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Microsoft cloud growth beats expectations

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Microsoft has reported quarterly profit of $13.2 billion, powered in large part by a steadily growing cloud computing business that the company says now accounts for almost a third of its total revenue. CEO Satya Nadella even said in a call with investors that “our commercial cloud business is the largest in the world,” although that’s only true if you use Microsoft’s unique definition.

The company counts its widely-used office software and similar online services as part of its overall cloud business. That’s in addition to cloud infrastructure such as data centers and servers, where Amazon is the market leader.

Microsoft said it had a net income of $1.71 per share in the fiscal fourth quarter, which ended June 30. Earnings, adjusted for non-recurring gains, were $1.37 per share. The results exceeded Wall Street expectations. The average estimate of 14 analysts surveyed by Zacks Investment Research was for earnings of $1.21 per share.

The increase in net income was 49 per cent but was affected by a one-time tax benefit of $2.6 billion from transferring some properties from foreign subsidiaries to the US and Ireland. The software maker also surpassed forecasts by posting revenue of $33.7 billion in the period, a 12 per cent increase over the same time last year. Eleven analysts surveyed by Zacks expected $32.7 billion.

The company’s fastest-growing segment was what it calls the “intelligent cloud,” which includes server products and its Azure cloud computing platform. The segment’s revenue was $11.4 billion, up 19 per cent from a year ago.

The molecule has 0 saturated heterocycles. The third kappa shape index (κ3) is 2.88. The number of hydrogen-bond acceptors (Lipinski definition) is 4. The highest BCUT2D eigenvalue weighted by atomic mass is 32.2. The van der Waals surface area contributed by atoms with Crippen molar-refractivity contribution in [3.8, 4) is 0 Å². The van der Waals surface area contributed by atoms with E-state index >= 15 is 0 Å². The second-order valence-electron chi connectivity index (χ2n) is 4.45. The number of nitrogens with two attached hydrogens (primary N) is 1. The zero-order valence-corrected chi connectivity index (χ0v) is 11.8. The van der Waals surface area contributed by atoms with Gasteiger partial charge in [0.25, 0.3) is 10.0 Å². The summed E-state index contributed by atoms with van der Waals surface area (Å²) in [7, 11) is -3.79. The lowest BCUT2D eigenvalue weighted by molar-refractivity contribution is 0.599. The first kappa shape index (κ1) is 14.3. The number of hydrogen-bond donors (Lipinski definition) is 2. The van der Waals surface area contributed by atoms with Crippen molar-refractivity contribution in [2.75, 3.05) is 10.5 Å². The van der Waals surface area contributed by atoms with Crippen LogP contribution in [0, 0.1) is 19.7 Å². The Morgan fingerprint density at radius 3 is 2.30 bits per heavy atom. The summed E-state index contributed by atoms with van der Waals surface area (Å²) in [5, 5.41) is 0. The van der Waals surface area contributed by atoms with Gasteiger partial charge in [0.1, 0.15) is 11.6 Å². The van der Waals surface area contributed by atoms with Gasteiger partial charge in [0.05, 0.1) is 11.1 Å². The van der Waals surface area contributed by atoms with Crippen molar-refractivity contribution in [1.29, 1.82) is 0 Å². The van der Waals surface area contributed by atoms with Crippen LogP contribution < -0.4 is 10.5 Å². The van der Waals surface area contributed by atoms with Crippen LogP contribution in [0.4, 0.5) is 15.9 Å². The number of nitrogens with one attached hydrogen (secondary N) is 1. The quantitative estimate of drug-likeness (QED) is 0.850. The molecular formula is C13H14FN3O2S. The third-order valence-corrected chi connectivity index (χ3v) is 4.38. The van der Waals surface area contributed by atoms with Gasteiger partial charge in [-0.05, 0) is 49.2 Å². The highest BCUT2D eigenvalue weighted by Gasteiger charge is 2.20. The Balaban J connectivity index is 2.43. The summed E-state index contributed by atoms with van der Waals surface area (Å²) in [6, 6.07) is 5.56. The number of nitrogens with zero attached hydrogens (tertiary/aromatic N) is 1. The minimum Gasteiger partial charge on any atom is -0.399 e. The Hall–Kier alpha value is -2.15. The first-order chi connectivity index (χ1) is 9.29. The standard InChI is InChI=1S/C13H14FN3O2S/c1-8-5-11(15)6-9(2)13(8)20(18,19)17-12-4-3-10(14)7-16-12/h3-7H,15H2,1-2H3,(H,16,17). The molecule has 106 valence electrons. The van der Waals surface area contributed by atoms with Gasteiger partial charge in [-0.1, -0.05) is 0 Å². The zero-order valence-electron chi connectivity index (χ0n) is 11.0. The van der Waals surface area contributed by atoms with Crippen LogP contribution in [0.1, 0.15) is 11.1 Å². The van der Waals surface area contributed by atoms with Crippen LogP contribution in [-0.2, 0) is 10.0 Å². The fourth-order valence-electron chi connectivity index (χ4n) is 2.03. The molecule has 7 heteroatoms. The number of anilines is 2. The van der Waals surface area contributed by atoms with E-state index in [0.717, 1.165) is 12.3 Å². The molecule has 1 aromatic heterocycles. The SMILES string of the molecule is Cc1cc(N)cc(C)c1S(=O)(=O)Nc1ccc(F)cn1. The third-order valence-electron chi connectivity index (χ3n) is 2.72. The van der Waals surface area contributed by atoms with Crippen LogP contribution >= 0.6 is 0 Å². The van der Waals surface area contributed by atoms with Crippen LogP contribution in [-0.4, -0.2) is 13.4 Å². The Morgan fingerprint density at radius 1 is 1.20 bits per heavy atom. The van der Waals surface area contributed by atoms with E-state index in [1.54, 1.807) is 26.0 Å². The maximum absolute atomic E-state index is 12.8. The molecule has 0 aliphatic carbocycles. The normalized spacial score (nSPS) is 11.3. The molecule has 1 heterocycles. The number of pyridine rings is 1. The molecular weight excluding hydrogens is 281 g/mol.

Synergy Research Group analyst John Dinsdale says Microsoft is still a long away behind Amazon but well ahead of the rest of the pack as a provider of cloud infrastructure services. Microsoft has been gradually gaining share in that market, rising from 6 per cent in 2016 to 16 per cent in the first quarter of this year, he said.

But in the “commercial cloud” as defined by Microsoft, the company said Thursday that cloud business sales accounted for 30 per cent of Microsoft’s $125.8 billion in total revenue over the past year, up from 24 per cent the previous year. Nadella said it was a record fiscal year as a result of “our deep partnerships with leading companies in every industry.”

In its latest corporate deal, the company announced this week that it’s partnering with AT&T to migrate some of AT&T’s “non-network infrastructure” onto Microsoft’s cloud platform. Nadella described it Thursday as a “very significant deal” and the largest of its kind that the company has signed.

Nadella said this was also a “breakout year” for Microsoft Teams, the tech giant’s effort to build a platform for workplace chatting and collaboration to compete with upstart Slack.

Microsoft last week revealed its Teams metrics for the first time, showing it has 13 million daily active users, which is more than the 10 million users that Slack reported earlier this year. Microsoft benefits from being able to bundle Teams as part of a software package that includes email and other products. That eliminates “the need for discrete apps” that can expose a company’s security, Nadella said.


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